John Birmingham over at Cheeseburger Gothic posted this video yesterday which has generated some discussion among his readers concerning the state of wealth distribution in the United States of America circa 2013.
Wealth distribution. Oh, that is a dangerous term right there. The Reader who seeks to keep their mind clear and their loyalties set to a given political ideology might recognize that this term has a brother which might lead one into some dangerous territory.
Why, now you are talking socialism or something worse, communism. Don’t you know how many people died as a result of socialism and communism, Murphy?
Well, yes. As a matter of fact, I do. I’ve got a history degree or two on my wall which informs my understanding. Thing is, the concepts of Marxism or perhaps a more equitable distribution of resources did not sprout from the diseased miasma of human history. No, as with most historical events, there must have been a precursor, something which came before, a story before the story.
What could it be?
Industrialization brought about a great many good things. Improved production lead to a lowering of the cost of products which placed these items within the reach of more consumers. There was the rapid advance of technology which spread out into other aspects of our existence, notably improved medical science, sanitation, working conditions and the like. You could say that Industrialization brought about the very society we live in today.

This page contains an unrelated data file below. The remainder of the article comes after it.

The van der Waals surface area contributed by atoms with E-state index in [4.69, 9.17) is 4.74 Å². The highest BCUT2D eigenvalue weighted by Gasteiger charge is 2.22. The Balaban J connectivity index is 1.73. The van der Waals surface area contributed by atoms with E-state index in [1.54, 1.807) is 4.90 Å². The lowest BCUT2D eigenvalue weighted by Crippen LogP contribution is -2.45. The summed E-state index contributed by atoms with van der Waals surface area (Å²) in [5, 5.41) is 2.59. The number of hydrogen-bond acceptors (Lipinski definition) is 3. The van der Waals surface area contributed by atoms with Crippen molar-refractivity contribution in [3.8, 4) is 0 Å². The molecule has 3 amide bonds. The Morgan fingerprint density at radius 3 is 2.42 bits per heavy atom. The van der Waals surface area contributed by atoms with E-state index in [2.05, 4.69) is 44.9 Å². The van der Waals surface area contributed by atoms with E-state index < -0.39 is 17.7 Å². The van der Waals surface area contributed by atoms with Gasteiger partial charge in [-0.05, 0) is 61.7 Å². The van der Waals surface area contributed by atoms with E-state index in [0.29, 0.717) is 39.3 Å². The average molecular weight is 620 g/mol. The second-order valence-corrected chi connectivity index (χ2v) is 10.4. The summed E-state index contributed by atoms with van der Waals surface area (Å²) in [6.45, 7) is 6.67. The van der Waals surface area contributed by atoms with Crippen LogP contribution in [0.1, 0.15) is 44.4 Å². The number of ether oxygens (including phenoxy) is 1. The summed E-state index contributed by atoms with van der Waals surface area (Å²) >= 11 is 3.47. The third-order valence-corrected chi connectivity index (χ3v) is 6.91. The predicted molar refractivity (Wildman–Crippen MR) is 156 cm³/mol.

However, it is a double edged sword. For every benefit Industrialization brings to the table, it takes something away. Workers were soon pulled to cities where the jobs were and because we once existed in a free market society, the owners of the factories were able to pay a market rate for labor, which is as little as humanly possible. In order to make any money and keep your job, you had to work as many hours as humanly possible, preferably 12 to 14 hours a day, six days a week. It is important to get Sundays off so you could be told about your reward in the afterlife but otherwise, your job was to work.
It should also be pointed out that technological advancement did not immediately translate to better living conditions. Medical science might point to how to improve sanitation and overall living conditions but that sort of thing costs money. Our knowledge might point to how to make a factory safer so workers do not get maimed or killed but that sort of thing costs money too. In fact, workers in general cost money so if you can find a way to get rid of them and replace them with a machine, so much the better.